Student-led ‘Vagina Monologues’ performed on campus again

Caitlin Cervenka reenacts a story at the The Vagina Monologues 2012. Photo by Rebecca Rebholz/[email protected]

Slippery roads, snowy sidewalks and a dip in temperature didn’t slow the production of “The Vagina Monologues” Friday evening in the Alumni Memorial Union Ballrooms, where 12 Marquette women performed scenes from the controversial play and answered questions from a responsive audience following the show.

“The Vagina Monologues,” organized by Empowerment, Marquette’s feminist student organization, have been performed by Marquette students for eight years, although last year marked the first on-campus production since 2007.

The show was temporarily banned due to Marquette’s regulations on what is deemed inappropriate or in opposition to the Jesuit university’s mission. Last year, as a compromise, the production was allowed back on campus on the conditions that it had an academic sponsor and an audience response session following the monologues. Roberta Coles, social and cultural sciences department chair, chose to take the job on behalf of her department for the past two years.

Coles said allowing the monologues is a big step for Marquette.

“In the last few years, campus administrators have come to realize that these monologues, developed from the experiences of real women, are a powerful and meaningful medium for women of all ages to speak for their own individual rights (as a sexually equal being deserving of respect) as well of those of women worldwide whose well-being and value are violated and demeaned on a daily basis,” Coles said in an email.

The award-winning play is based on playwright and activist Eve Ensler’s interviews with more than 200 women over several years. It was originally performed by the playwright herself alone and was written in 1996.  The purpose of the monologues is to look at female empowerment in the context of the vagina and to celebrate women’s sexuality and strength, according to the introduction of the play.

Elizabeth Mueller, a senior in the College of Arts & Sciences and Empowerment co-chair, performed in and planned the event. She said the mission of “The Vagina Monologues” was to start a conversation at Marquette regarding women’s sexuality and violence that occurs to women across the world.

“I think this is more important and relevant than ever, considering the sexual assaults that occurred on campus last year and the way they were dealt with,” Mueller said. “Even with the positive changes that have happened in policy and procedure since then, it’s important that we stay visible and continue talking about ways that we can support victims of sexual assault and work towards a culture where behaviors that are connected to sexual assault, such as rape myths, sexist jokes and gendered violence, are unacceptable as well.”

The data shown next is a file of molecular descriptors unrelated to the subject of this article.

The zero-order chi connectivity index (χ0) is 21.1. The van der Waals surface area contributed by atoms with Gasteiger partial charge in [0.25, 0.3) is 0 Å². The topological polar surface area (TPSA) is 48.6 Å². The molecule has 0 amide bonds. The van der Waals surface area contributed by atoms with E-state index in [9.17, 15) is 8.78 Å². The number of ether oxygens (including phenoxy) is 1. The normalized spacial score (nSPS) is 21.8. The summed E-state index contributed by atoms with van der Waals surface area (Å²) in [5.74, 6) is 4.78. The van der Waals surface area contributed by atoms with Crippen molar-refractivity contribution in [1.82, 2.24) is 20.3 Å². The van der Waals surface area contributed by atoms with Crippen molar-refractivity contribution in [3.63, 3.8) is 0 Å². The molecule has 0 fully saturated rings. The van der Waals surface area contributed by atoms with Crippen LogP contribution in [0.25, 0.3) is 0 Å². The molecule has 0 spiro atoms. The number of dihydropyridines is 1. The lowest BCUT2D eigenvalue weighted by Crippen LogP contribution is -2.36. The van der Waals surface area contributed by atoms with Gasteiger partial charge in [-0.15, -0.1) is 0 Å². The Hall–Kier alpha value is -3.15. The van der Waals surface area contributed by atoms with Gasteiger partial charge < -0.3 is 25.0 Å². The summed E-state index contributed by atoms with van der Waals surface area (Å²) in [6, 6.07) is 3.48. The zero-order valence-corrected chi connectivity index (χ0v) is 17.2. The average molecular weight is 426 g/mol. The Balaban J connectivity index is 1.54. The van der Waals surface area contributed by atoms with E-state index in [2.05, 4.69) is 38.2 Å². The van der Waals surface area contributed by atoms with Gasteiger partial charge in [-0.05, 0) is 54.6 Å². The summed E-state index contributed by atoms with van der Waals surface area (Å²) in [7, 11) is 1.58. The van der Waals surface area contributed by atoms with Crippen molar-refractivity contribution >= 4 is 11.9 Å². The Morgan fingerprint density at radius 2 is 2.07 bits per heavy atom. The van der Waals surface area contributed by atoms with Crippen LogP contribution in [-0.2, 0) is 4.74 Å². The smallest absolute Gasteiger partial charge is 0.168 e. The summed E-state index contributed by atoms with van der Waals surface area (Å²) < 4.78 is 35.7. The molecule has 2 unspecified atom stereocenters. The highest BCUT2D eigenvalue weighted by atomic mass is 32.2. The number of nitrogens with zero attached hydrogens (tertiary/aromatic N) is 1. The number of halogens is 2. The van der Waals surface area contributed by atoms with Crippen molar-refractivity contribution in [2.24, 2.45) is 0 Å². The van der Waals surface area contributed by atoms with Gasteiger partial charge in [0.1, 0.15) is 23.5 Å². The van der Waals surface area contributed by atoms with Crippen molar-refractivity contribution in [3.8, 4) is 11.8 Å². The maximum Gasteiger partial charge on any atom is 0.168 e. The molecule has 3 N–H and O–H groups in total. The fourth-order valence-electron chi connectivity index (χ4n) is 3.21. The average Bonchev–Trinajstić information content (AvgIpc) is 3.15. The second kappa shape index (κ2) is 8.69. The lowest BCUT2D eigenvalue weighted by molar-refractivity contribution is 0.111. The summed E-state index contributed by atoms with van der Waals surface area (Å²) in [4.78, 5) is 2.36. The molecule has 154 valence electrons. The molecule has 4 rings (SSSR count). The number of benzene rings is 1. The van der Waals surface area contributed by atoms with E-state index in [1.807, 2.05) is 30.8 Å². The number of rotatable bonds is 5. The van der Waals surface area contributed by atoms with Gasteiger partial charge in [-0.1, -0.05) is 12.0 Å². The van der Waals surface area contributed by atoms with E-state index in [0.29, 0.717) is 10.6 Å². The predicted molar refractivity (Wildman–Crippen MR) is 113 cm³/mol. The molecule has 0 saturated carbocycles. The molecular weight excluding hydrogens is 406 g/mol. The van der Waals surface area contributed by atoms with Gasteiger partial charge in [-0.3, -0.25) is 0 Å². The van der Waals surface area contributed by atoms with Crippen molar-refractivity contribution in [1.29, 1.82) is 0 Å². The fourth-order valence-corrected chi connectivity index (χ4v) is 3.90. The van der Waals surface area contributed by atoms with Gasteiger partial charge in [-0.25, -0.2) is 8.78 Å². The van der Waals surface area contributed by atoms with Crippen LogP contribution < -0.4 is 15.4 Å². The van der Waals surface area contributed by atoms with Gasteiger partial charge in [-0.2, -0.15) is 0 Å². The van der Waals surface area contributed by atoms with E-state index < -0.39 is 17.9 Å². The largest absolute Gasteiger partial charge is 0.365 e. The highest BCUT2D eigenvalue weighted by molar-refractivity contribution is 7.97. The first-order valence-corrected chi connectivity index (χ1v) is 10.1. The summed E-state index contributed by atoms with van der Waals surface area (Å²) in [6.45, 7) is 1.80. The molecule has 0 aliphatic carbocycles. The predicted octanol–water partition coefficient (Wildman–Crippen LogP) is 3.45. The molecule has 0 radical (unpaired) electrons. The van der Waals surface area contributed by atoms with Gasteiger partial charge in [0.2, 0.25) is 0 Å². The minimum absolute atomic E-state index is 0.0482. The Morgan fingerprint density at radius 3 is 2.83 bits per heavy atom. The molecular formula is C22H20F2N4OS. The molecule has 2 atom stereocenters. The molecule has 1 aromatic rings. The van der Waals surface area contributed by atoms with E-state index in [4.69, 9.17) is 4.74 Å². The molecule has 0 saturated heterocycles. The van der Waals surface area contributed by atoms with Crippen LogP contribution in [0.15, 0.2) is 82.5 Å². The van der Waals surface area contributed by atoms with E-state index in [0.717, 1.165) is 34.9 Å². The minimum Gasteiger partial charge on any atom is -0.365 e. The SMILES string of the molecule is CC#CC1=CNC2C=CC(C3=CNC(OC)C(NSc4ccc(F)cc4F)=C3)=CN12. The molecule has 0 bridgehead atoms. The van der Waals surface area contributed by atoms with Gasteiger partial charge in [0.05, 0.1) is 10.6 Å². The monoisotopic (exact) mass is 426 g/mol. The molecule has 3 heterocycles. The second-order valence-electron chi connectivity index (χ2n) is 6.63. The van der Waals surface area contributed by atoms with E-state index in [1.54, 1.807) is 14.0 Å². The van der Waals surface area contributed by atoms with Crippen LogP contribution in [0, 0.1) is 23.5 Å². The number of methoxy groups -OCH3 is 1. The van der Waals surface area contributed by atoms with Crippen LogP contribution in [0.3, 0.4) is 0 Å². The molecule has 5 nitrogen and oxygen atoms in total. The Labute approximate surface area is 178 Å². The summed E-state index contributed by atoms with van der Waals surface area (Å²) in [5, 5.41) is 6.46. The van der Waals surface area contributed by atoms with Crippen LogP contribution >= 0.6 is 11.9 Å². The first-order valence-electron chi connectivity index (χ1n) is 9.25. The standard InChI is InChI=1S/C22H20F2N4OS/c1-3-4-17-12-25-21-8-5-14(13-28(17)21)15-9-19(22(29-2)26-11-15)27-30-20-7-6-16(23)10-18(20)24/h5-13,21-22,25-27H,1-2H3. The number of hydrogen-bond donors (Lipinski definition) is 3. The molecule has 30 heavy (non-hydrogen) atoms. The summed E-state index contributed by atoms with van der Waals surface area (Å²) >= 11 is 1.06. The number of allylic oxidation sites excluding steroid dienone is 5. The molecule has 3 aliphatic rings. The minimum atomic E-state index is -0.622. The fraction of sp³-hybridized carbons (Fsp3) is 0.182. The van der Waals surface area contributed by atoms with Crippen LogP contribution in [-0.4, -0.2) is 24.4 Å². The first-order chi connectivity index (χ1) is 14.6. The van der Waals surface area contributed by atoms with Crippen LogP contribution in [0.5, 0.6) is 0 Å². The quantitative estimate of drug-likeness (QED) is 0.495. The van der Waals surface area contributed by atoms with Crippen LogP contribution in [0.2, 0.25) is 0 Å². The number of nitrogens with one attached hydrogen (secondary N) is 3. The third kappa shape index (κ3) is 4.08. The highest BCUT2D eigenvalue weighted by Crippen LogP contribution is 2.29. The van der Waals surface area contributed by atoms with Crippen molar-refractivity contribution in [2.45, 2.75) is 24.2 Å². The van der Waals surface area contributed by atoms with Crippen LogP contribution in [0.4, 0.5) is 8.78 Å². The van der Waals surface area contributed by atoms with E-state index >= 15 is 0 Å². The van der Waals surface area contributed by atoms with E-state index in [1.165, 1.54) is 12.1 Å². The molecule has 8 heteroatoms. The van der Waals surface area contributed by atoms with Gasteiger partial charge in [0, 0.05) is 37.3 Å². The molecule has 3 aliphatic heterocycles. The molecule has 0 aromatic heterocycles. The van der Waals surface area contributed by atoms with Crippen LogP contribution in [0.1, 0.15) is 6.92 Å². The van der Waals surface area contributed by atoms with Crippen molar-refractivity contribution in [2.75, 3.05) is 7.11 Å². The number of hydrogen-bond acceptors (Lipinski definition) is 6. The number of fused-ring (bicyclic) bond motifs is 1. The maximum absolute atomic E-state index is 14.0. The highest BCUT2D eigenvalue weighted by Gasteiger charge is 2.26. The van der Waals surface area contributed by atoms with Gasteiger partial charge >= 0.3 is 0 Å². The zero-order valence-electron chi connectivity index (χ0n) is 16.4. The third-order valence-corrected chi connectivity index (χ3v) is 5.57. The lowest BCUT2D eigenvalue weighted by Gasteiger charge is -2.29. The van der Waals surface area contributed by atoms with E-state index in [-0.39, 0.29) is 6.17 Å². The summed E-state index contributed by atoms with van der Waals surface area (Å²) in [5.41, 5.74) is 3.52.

The monologues have faced opposition at Marquette and other Catholic campuses due to its content, and as a result, the Empowerment executive board and Coles have worked with the Office of Student Development in order to maintain positive relations with the university.

Kristin Sippel, senior in the College of Arts & Sciences and Empowerment executive board member, has performed in The Vagina Monologues the past three years and helped plan the last two. Sippel said Empowerment had to take the monologues off campus because there was too much opposition, but that it has been a worthwhile fight to have them back on campus in the past two years.

“We need to have multiple meetings and there are still requirements we have to meet for the university to consider allowing this on campus,” Sippel said. “I think the fact that we have faced so much opposition just shows how important it is to have this on campus.”

In order for The Vagina Monologues to occur on campus, a mandatory talkback session is required with a university representative. Sippel and Mueller said this year’s talkback went well.

“We had some students thank us for being brave enough to put on this performance and discuss these issues so openly … We also heard from a couple of very strong and brave women who shared that they had experienced sexual assault and the effect the monologues had on them, which was pretty powerful.”

As a graduating senior, Mueller hopes that the monologues continue to have great success.

“A lot of us are graduating this year, so even though it’s sad for us to leave this behind, it’s a great opportunity for a bunch of new people to get involved, both as performers and organizers,” Mueller said.

Nicholas Seglund, a sophomore in the College of Nursing, attended the show for the first time last Friday and thought it was funny but educational at the same time.

“It was about different struggles women go through, like sexual assault and sexism, and turned out to be a very positive experience,” Seglund said. “I think everyone in attendance enjoyed it and took something out of it no matter if you were a man or a woman.”